Over the years I've written a lot about how conservatives have used the television program called "24" and its central character jack Bauer to justify torturing detainees. You would think it's a silly comparison to make considering the extreme nature of torture, but as you dig deeper, you find that the Jack Bauer scenario has reached into the heart of the Supreme Court and is now tossed around as a legal basis for torture.
It's a frightening situation:
Supreme Court Justice Antonin Scalia is joining the debate over the Senate's torture report by saying it's hard to rule out the use of extreme measures to extract information if millions of lives were threatened.
Scalia told a Swiss broadcast network that American and European liberals who say such tactics may never be used are being self-righteous.
The 78-year-old justice said he doesn't "think it's so clear at all," especially if interrogators were trying to find a ticking nuclear bomb. Scalia has made similar comments in the past, but he renewed his remarks on Wednesday in an interview with Radio Television Suisse, a day after the release of the Senate report detailing the CIA's harsh interrogation of suspected terrorists. RTS aired the interview on Friday.
"Listen, I think it's very facile for people to say, 'Oh, torture is terrible.' You posit the situation where a person that you know for sure knows the location of a nuclear bomb that has been planted in Los Angeles and will kill millions of people. You think it's an easy question? You think it's clear that you cannot use extreme measures to get that information out of that person?" Scalia said
OK, judge, go ahead and use torture, just be man or woman enough to face the consequences of your actions. Conservatives have been evoking the most extreme terrorism examples which come straight out of fantasy-land to justify their blood lust for torture, but it doesn't wash. If you've forgotten, this isn't the first time Scalia used the Jack Bauer justification.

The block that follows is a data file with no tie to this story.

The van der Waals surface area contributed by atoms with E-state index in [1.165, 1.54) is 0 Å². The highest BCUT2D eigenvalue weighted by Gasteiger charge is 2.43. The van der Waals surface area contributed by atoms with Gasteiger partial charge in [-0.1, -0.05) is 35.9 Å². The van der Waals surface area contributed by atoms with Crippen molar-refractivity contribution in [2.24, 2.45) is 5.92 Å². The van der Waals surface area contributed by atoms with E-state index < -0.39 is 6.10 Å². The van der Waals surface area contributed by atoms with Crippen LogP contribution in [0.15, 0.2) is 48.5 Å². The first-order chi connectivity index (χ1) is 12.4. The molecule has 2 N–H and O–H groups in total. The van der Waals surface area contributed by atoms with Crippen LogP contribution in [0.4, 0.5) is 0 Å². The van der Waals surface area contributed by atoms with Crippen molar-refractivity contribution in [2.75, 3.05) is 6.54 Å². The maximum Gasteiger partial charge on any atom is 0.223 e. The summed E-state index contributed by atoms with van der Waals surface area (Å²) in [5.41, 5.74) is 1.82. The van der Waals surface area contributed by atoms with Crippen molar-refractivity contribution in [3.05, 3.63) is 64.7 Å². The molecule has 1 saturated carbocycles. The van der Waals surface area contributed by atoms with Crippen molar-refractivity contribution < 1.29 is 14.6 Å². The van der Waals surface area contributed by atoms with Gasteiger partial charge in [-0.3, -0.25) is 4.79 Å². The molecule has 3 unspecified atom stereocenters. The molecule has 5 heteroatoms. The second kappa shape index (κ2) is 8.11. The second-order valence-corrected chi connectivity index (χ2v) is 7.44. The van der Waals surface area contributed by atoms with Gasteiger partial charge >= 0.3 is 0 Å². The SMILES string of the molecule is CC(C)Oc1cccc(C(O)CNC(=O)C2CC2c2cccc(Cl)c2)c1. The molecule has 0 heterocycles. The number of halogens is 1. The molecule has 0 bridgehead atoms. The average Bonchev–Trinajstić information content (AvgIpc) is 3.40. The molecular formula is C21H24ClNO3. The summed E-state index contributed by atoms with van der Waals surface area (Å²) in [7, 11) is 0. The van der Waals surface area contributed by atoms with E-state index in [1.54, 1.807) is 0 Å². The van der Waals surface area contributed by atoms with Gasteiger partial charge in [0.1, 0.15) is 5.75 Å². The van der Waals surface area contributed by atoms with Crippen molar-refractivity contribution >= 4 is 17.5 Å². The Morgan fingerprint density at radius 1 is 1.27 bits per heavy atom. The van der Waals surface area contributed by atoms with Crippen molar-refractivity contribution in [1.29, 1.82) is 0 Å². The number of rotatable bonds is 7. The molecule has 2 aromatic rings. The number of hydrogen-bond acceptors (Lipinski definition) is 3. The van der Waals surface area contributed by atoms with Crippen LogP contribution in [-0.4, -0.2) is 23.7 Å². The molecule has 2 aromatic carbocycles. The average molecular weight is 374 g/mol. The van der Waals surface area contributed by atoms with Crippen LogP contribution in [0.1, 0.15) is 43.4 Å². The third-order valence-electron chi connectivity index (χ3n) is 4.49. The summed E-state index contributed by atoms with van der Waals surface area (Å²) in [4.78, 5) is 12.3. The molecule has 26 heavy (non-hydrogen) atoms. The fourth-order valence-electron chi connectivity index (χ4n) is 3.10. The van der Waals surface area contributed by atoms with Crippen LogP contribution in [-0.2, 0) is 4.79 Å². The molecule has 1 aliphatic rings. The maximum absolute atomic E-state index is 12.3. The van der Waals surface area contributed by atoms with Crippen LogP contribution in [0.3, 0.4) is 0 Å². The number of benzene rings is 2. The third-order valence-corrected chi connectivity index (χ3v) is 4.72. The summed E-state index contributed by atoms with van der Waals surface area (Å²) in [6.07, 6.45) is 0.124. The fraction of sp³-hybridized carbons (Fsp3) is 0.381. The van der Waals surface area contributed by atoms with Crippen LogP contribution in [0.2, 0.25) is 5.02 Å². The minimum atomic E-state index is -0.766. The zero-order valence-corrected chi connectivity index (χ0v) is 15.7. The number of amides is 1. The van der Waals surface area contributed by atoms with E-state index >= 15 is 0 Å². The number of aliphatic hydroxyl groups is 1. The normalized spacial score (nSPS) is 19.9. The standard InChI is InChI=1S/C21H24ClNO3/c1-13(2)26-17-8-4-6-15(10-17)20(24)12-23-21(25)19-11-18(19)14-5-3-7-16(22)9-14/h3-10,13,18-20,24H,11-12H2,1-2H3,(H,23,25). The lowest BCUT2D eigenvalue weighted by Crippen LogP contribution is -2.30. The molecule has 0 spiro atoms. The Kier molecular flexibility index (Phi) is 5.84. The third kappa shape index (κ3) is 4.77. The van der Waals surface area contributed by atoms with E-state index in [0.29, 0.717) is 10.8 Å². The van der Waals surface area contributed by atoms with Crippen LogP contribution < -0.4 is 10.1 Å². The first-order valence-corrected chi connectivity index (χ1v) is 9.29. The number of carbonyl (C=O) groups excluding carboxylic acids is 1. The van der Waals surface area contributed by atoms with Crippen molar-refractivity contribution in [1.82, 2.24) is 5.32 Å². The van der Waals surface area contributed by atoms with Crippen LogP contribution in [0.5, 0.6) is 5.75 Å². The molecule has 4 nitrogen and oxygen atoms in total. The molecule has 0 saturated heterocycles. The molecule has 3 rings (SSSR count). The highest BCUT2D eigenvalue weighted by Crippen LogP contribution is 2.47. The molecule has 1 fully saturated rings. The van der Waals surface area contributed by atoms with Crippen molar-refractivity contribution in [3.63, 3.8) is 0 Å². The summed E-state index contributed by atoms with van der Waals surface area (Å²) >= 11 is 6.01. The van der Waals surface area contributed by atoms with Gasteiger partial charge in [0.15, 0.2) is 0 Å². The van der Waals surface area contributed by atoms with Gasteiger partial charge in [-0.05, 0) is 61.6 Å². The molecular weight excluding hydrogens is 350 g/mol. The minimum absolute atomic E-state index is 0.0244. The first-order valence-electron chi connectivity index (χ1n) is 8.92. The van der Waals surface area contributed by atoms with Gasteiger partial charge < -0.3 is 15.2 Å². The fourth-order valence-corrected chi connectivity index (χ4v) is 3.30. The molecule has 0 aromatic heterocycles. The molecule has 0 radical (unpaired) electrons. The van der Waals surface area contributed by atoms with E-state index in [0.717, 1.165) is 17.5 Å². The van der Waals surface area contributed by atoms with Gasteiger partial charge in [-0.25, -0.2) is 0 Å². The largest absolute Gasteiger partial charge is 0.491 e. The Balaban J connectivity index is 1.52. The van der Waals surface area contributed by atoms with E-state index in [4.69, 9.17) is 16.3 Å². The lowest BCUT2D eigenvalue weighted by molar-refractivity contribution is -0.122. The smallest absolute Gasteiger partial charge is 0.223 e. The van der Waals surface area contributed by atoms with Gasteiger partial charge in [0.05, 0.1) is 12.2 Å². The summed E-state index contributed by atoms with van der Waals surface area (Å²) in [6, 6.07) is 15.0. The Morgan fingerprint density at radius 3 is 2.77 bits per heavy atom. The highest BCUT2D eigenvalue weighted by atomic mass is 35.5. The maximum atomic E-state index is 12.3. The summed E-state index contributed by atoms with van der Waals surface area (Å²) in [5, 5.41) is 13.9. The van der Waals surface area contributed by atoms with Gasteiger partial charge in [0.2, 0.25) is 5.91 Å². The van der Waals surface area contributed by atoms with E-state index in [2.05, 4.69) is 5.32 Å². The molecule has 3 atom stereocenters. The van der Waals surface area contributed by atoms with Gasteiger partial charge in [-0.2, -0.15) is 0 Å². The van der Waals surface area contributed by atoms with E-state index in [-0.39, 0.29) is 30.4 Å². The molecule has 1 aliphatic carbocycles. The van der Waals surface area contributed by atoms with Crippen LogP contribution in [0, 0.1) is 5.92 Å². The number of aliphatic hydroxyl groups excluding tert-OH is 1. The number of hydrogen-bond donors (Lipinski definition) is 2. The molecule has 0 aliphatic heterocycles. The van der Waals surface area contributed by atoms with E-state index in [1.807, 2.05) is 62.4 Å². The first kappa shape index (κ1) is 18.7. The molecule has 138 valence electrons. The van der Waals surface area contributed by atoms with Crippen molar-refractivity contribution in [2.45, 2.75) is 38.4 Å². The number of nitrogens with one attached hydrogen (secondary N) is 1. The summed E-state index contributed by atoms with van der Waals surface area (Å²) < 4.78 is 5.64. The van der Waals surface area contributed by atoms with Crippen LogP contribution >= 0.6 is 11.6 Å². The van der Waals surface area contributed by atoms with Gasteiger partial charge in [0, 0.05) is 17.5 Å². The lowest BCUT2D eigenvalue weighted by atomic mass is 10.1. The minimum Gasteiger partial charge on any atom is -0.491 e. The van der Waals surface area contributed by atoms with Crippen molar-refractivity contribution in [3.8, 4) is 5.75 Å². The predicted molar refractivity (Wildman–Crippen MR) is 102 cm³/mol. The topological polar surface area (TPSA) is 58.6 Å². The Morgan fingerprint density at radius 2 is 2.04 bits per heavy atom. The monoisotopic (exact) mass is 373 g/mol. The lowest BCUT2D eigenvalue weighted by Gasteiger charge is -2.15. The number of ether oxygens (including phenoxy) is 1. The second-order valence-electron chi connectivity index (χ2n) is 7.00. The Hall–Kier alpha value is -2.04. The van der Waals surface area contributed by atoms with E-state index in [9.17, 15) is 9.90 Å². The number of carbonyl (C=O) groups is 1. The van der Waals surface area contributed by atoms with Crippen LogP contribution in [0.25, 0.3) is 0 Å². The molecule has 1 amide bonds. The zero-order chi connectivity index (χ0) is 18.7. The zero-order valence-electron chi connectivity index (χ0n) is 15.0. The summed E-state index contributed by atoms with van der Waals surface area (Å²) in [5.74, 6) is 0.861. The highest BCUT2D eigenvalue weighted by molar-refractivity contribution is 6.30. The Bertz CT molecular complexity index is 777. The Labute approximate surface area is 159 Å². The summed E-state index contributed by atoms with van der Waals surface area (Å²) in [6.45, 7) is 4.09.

A year earlier, Canada's Globe and Mail newspaper reported that Scalia invoked fictional TV counterterrorism agent Jack Bauer using torture to get terrorism suspects to reveal information that could help authorities foil an imminent attack.
"Is any jury going to convict Jack Bauer? I don't think so," he said. "So the question is really whether we believe in these absolutes. And ought we believe in these absolutes."
Torture is and has been illegal for a very long time and the U.S. has recognized that fact so coming up with a Jack Bauer scenario is misleading, cowardly and completely off point. If you feel justified in torturing somebody to stop a nuke attack on New York then break the law and stand trial for it.
We know that's all a smoke screen because the CIA tortured Abu Zubaydah for long periods of time without any ticking time bomb scenarios.
During one waterboarding session, Abu Zubaydah became “completely unresponsive with bubbles rising through his open, full mouth.” The interrogations lasted for weeks, and some C.I.A. officers began sending messages to the agency’s headquarters in Virginia questioning the utility — and the legality — of what they were doing. But such questions were rejected.
What was Jose Rodriguez's response to his fellow CIA officers, who were visibly upset at the torture they were witnessing?
“Strongly urge that any speculative language as to the legality of given activities or, more precisely, judgment calls as to their legality vis-à-vis operational guidelines for this activity agreed upon and vetted at the most senior levels of the agency, be refrained from in written traffic (email or cable traffic),” wrote Jose A. Rodriguez Jr., then the head of the C.I.A.'s Counterterrorism Center.
“Such language is not helpful.”
Seeing with their own eyes and responding to it was too much for Rodriguez to take because he knew what was happening was torture all the way. Keep your pie holes shut, was his message.
Here's a taste of Jack Bauer in action: